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refreeweb - en solo aux Suds à Arles (2019)

Refree, revolutionary in traditions

Mul­ti-ins­tru­men­ta­list, com­po­ser and pro­du­cer Raul Fer­nan­dez Miro, bet­ter known as Refree, keeps his ears open wide at all times. With no ulte­rior motive and allo­wing free rein to his ins­tincts, he pushes his part­ners to new crea­tive heights and starts revo­lu­tions almost by acci­dent – in fla­men­co or, more recent­ly, in fado – that he fuels on his own or in good com­pa­ny.


Refree on his solo pro­ject La otra mitad at the Suds fes­ti­val in Arles

With ruf­fled hair and a shag­gy beard, when Refree picks up an ins­tru­ment his eyes begin to sparkle. His gui­tars and key­boards are the tools that pro­vide bound­less free­dom and the objects of a pas­sio­nate love that shifts without war­ning from ten­der caress to unbrid­led ardour. Refree is no res­pec­ter of conven­tions ; ins­tead, he contra­venes them meticulously. 

Bet­ween his solo albums, the artists he part­ners up with and his pro­duc­tions, his work is eclec­tic but always spot-on. How does he choose his col­la­bo­ra­tions ? : « The control I have over my career is about kno­wing what I should and shouldn’t do from the many offers I get. I don’t have a stra­te­gy. I don’t take into consi­de­ra­tion how famous the per­son offe­ring me the pro­ject is. I only work on music I like. Then I ask myself how, as a lis­te­ner, I’d like to hear the artist, how I ima­gine them in the future. That leads me to some­thing dif­ferent eve­ry time. It’s not a ques­tion of being a pro­du­cer, but of being someone who loves music. »

This love dates back to his child­hood : « When I was lit­tle, I could hear my mother and grand­mo­ther playing the pia­no from my bedroom. Whe­ne­ver I heard the music, I would get very emo­tio­nal. I star­ted playing the pia­no when I was five or six and have never stop­ped. » Things soon got spi­ced up :  « When I was seven or eight, I had a friend whose father had a big col­lec­tion of clas­sic rock records and older bro­thers who lis­te­ned to bands like Black Sab­bath, Led Zep­pe­lin, Iron Mai­den and Guns N’ Roses, whose first album was very impor­tant to me. »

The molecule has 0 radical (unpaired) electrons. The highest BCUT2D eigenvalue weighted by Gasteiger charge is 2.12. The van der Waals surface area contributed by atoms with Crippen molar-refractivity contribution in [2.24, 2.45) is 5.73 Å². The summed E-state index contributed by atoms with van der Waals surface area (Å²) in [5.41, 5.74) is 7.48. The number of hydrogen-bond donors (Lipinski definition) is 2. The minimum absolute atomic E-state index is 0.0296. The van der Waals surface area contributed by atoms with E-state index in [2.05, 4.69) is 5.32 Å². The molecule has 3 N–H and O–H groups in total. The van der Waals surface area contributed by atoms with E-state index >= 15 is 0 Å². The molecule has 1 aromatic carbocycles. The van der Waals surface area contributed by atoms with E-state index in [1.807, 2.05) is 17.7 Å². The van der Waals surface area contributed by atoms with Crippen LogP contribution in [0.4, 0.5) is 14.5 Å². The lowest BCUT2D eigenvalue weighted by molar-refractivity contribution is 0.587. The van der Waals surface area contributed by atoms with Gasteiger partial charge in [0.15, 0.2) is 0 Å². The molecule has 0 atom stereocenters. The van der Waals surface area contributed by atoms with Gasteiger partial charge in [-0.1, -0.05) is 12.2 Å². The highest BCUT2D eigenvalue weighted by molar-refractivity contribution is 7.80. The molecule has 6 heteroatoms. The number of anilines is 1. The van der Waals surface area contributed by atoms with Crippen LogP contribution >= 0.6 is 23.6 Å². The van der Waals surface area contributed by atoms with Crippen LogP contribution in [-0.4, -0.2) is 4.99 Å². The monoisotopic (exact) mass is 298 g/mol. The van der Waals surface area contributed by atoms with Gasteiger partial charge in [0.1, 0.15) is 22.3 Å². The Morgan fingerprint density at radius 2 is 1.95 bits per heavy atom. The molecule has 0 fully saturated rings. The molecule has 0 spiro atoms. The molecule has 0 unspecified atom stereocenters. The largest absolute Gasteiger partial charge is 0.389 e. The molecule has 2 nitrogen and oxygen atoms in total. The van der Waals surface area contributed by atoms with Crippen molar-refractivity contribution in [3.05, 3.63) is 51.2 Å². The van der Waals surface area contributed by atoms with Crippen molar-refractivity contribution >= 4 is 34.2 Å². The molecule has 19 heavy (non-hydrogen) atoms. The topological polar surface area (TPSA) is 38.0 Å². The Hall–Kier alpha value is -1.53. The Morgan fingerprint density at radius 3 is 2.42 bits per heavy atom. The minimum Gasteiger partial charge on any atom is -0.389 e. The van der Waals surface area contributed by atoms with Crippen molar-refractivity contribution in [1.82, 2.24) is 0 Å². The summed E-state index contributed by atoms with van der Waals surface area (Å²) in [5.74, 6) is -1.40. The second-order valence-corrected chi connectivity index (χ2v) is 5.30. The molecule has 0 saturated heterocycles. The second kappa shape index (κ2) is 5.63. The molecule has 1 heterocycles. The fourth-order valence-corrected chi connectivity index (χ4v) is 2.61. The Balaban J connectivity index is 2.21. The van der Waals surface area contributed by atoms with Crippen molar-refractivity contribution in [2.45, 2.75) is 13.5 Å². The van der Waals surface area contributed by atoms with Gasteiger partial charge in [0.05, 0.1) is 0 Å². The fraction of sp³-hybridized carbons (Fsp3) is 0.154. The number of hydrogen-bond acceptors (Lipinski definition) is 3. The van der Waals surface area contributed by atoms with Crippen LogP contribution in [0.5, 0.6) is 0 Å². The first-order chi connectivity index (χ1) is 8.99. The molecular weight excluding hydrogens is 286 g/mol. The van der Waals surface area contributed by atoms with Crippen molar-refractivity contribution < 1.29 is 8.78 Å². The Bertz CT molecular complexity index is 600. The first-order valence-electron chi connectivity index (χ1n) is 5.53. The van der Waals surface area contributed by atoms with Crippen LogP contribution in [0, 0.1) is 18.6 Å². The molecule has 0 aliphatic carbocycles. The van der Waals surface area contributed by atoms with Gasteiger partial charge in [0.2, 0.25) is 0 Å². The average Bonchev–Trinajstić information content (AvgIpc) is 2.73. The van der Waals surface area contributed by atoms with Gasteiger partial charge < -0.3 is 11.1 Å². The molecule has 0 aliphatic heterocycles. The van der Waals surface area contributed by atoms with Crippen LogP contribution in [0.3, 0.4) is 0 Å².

He was bored at the conser­va­to­ry, pre­fer­ring to com­pose his own pieces rather than deci­pher scores. As a tee­na­ger he began to set his course towards a jazz edu­ca­tion and swap­ped the pia­no for the gui­tar. At fif­teen, he for­med his first group and at seven­teen he joi­ned the hard­core pop group Corn Flakes. He tou­red throu­ghout Spain, per­for­ming in well-known venues, lear­ning a lot and enjoying group life, but after a while, he began to feel as if he was going around in circles.

« The way I unders­tand music isn’t always the same. I need to expe­riment with dif­ferent com­bi­na­tions of musi­cians, dif­ferent ideas. »

Under the name Refree, he began a career in the inde­pendent Spa­nish scene, playing more and more concerts, pro­du­cing extra­or­di­na­ry records and attrac­ting the atten­tion of fla­men­co artists : « The popu­lar music I could hear in the street or at par­ties had a big effect on me, but I didn’t find fla­men­co all that inter­es­ting to start with. But then fla­men­co came to me and I’m deligh­ted that it did ! »

Sil­via Pérez Cruz & Refree Ves­ti­da de nit

n 2005, while loo­king for a voice for a song pro­ject about exile, a friend intro­du­ced him to Síl­via Pérez Cruz. They col­la­bo­ra­ted and became friends. Refree pro­du­ced her all-female fla­men­co group Las Migas, then her first solo album 11 de Novembre (2011), which intro­du­ced Síl­via Pérez Cruz to the gene­ral public. After the album tour, they played some concerts toge­ther. He remem­bers : « It was very intense, some­thing hap­pe­ned, the audience was real­ly enthu­sias­tic. So, we deci­ded to record Gra­na­da (2014) as a duo. »